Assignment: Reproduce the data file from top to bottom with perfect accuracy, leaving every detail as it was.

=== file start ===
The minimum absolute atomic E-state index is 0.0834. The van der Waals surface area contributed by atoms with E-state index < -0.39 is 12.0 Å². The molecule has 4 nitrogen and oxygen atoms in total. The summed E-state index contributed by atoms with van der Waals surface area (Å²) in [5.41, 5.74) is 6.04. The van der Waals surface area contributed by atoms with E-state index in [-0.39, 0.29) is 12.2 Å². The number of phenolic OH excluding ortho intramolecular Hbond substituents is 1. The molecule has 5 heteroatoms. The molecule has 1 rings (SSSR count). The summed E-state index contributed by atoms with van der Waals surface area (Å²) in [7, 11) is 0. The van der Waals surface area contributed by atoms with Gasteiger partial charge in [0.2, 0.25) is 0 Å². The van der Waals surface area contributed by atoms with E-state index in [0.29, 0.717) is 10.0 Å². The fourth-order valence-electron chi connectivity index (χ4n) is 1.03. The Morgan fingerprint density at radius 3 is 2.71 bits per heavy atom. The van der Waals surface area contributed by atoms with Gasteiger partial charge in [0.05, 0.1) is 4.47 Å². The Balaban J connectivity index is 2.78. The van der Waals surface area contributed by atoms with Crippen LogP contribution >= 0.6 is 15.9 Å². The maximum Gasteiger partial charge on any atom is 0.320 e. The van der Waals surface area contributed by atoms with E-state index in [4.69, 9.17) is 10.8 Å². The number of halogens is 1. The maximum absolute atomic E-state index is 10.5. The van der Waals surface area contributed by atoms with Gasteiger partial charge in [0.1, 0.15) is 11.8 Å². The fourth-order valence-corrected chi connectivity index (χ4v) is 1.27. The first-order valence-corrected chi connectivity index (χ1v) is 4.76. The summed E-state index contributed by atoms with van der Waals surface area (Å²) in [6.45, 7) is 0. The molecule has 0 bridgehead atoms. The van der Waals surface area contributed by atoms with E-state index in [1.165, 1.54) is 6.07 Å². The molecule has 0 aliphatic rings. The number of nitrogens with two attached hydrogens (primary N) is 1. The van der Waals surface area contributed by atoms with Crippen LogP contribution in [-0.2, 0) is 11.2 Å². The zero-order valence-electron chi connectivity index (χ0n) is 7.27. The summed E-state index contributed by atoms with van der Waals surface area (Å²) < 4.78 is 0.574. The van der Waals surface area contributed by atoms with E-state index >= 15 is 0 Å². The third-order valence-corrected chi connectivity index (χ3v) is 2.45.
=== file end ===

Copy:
The minimum absolute atomic E-state index is 0.0834. The van der Waals surface area contributed by atoms with E-state index < -0.39 is 12.0 Å². The molecule has 4 nitrogen and oxygen atoms in total. The summed E-state index contributed by atoms with van der Waals surface area (Å²) in [5.41, 5.74) is 6.04. The van der Waals surface area contributed by atoms with E-state index in [-0.39, 0.29) is 12.2 Å². The number of phenolic OH excluding ortho intramolecular Hbond substituents is 1. The molecule has 5 heteroatoms. The molecule has 1 rings (SSSR count). The summed E-state index contributed by atoms with van der Waals surface area (Å²) in [7, 11) is 0. The van der Waals surface area contributed by atoms with Gasteiger partial charge in [0.2, 0.25) is 0 Å². The van der Waals surface area contributed by atoms with E-state index in [0.29, 0.717) is 10.0 Å². The fourth-order valence-electron chi connectivity index (χ4n) is 1.03. The Morgan fingerprint density at radius 3 is 2.71 bits per heavy atom. The van der Waals surface area contributed by atoms with Gasteiger partial charge in [0.05, 0.1) is 4.47 Å². The Balaban J connectivity index is 2.78. The van der Waals surface area contributed by atoms with Crippen LogP contribution >= 0.6 is 15.9 Å². The maximum Gasteiger partial charge on any atom is 0.320 e. The van der Waals surface area contributed by atoms with E-state index in [4.69, 9.17) is 10.8 Å². The number of halogens is 1. The maximum absolute atomic E-state index is 10.5. The van der Waals surface area contributed by atoms with Gasteiger partial charge in [0.1, 0.15) is 11.8 Å². The fourth-order valence-corrected chi connectivity index (χ4v) is 1.27. The first-order valence-corrected chi connectivity index (χ1v) is 4.76. The summed E-state index contributed by atoms with van der Waals surface area (Å²) in [6.45, 7) is 0. The molecule has 0 bridgehead atoms. The van der Waals surface area contributed by atoms with E-state index in [1.165, 1.54) is 6.07 Å². The molecule has 0 aliphatic rings. The number of nitrogens with two attached hydrogens (primary N) is 1. The van der Waals surface area contributed by atoms with Crippen LogP contribution in [-0.2, 0) is 11.2 Å². The zero-order valence-electron chi connectivity index (χ0n) is 7.27. The summed E-state index contributed by atoms with van der Waals surface area (Å²) < 4.78 is 0.574. The van der Waals surface area contributed by atoms with E-state index >= 15 is 0 Å². The third-order valence-corrected chi connectivity index (χ3v) is 2.45.